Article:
With a loss to Baylor, Kentucky is 4-3 for the first time in the John Calipari Era.
LEXINGTON, Ky. (WDRB) – John Calipari delivered a lengthy checklist of what is wrong with his Kentucky basketball team, the one that backed up its lackluster performance at Notre Dame Thursday with an equally shaky effort against Baylor Saturday.
Now the Wildcats have lost back-to-back games in the season's first month for the first time in the Calipari Era – by 14 points to an unranked Notre Dame team and 64-55 to an unranked Baylor team Saturday afternoon in Rupp Arena.
Here is Calipari's list: His guys need more will to win. They get pushed around. They take bad shots. They have not learned to close out games. They don't listen.
Check, check, check, check, check. I won't fuss at the coach for any of that. Kentucky's invincibility is gone – as is the 55-game home winning streak. The Wildcats have slipped to 11th in the Pomeroy computer rankings and 14th in the Sagarin ratings. They figure to take a similar plunge in the writers' and coaches' polls.
"He's right," UK freshman Willie Cauley-Stein said. "We're not that good. Not yet."
But don't leave this item off the list: Pilot error.
A coach who thrives on attacking with the best point guard in the nation doesn't have one of the Top 20 point guards in the nation. Calipari the recruiter hurt Calipari the coach.
"Don't be mean with the guys," Calipari said on his post-game radio show. "If you want to say Cal doesn't know what he's doing, that's fine with me."
Cal knows what he's doing. Always has. You can't say that he doesn't. But you can say this:
For the first time in four seasons, Calipari hasn't done a good job of putting together a team. Calipari's first three teams started 7-0, 5-2 and 7-0. This one is 4-3 with a pair of losses to unranked teams.
Kentucky is at least one piece shy of the ferocious groups we have watched the last three seasons. It might be two parts. Time will tell. The Wildcats lack another ball-handler and a shooter. There are a few guys who could have filled both roles, but it might have taken two players.
If you had a chance to look at the blueprint Calipari was working from last spring when he and his staff were recruiting to finalize the roster for this team, they thought they would be OK.
Two things changed: Marquis Teague, the point guard from the national championship team, decided to follow the four other underclassmen out the door to the NBA. The coaches knew that was a possibility, not a certainty.
This move hurt more: Shabazz Muhammad signed with UCLA, not the Wildcats.
Even though Muhammad played high school basketball in Las Vegas, UK didn't expect that. They'd received multiple hints that Muhammad was coming to Kentucky. Look at the struggles of UCLA basketball the last two seasons. Compare that to the unrelenting winning by Calipari in his first three seasons here.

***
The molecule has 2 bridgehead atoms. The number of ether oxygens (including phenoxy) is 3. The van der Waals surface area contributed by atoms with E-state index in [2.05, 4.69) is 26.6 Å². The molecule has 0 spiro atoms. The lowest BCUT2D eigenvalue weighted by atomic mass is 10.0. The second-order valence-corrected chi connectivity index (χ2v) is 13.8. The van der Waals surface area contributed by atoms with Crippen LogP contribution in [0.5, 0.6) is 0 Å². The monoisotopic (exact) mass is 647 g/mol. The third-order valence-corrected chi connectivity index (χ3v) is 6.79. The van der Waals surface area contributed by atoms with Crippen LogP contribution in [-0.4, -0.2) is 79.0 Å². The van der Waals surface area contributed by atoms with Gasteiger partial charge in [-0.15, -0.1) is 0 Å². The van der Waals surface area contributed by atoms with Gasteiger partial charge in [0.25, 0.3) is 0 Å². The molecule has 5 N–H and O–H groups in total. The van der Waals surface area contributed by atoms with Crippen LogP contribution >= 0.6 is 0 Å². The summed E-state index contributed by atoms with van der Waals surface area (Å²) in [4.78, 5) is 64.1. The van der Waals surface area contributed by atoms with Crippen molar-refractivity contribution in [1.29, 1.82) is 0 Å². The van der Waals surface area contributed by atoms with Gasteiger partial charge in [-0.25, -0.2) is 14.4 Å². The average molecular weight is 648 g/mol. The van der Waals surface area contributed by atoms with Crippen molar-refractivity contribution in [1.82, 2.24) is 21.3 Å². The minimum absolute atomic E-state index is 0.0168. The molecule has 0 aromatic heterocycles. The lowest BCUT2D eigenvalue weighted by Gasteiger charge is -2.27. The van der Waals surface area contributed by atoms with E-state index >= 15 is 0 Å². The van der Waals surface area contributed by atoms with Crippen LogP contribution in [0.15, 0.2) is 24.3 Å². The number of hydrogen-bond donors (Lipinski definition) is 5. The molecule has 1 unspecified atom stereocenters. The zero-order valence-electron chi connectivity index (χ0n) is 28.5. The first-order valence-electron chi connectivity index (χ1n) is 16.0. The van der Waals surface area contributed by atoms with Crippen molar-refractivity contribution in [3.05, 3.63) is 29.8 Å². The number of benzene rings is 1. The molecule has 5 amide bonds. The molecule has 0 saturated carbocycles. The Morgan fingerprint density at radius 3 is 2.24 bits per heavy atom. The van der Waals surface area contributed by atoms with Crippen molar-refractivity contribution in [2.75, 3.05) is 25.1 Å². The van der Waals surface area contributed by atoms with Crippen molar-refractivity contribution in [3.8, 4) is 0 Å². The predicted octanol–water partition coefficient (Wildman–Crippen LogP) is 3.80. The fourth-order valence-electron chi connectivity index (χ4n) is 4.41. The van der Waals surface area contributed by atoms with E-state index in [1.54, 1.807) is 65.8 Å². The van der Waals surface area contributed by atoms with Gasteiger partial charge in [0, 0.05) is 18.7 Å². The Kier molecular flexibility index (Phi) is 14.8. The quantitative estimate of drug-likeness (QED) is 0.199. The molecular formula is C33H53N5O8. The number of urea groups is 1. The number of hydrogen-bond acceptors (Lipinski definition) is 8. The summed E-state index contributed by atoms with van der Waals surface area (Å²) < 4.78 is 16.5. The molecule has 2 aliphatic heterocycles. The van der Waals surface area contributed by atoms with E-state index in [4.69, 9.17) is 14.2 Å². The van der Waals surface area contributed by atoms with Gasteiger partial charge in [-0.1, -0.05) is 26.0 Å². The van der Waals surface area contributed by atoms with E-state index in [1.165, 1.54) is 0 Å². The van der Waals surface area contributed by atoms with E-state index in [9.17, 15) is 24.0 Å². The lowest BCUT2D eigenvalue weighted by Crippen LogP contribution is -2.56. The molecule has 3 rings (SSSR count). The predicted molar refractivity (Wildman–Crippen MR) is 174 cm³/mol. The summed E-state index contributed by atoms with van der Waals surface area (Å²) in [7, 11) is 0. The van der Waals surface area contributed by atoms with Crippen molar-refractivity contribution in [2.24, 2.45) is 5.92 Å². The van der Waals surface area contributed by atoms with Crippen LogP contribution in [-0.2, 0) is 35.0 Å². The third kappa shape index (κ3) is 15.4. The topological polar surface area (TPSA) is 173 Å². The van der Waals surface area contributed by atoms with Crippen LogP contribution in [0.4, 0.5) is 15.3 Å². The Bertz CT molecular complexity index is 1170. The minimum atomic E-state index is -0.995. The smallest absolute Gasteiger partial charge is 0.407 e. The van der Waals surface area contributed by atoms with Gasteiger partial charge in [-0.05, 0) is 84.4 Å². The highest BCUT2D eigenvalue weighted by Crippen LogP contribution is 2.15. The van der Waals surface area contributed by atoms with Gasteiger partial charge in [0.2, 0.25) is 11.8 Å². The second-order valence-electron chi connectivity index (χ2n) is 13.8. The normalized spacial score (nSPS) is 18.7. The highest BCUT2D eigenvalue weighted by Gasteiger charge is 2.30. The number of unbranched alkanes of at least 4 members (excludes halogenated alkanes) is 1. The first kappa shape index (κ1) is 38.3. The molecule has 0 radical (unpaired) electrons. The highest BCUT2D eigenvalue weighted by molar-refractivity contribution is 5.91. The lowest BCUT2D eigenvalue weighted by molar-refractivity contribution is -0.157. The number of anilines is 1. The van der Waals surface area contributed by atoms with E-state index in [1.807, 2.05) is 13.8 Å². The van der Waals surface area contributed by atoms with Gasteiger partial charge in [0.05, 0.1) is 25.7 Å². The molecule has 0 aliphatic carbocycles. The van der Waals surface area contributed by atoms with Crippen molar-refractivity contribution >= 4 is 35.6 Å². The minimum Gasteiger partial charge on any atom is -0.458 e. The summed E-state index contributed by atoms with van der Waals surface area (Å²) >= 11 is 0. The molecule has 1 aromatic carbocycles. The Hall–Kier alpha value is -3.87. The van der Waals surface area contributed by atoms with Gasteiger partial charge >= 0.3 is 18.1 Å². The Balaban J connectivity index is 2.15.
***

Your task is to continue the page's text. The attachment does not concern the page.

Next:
Had to pick UK, right?
Now Calipari is forced to scramble with a team that was overmatched in the backcourt by Notre Dame and Baylor. The Kentucky guards do not control tempo. They do not excel at setting up teammates. They have not been making shots. They're not a Top 20 backcourt. Not yet.
Archie Goodwin is as talented as any freshman in the nation. He might average 20 points while learning to play point guard. But Calipari is going to have to live with games like Saturday, when Goodwin makes five turnovers and several silly fouls.
Kentucky made less than 30 percent of its field goal attempts, missing 50 of 71 shots. Even Calipari seemed to wince any time Nerlens Noel, Kyle Wiltjer, Ryan Harrow or Julius Mays shot.
This is why: They were 7 for 43.
"We came in here thinking we were that team," Cauley-Stein said. "We're not that team."
No, they are not. They're not close. Not yet.
What is Calipari going to do?
Bet on Wiltjer becoming the guy who rotates out of the starting lineup, replaced by Harrow. It's time to see what Harrow can do, starting with the Samford game Tuesday night. Kentucky's offense appeared to run more efficiently when Calipari sat Wiltjer midway through the second half. The coach told the media and the fans on his post-game radio show that he liked the way his team played with the smaller lineup.
"I thought we were more athletic and we still had the ability to score the ball," he said.
If that does not work? It will be wait ‘til next year – at least wait ‘til next year for the kind of greatness that Kentucky fans have learned to expect from Calipari. Even the coach hinted at that.
"If they're not winning players, then they move to the background and other players move in," he said from courtside on his post-game radio show.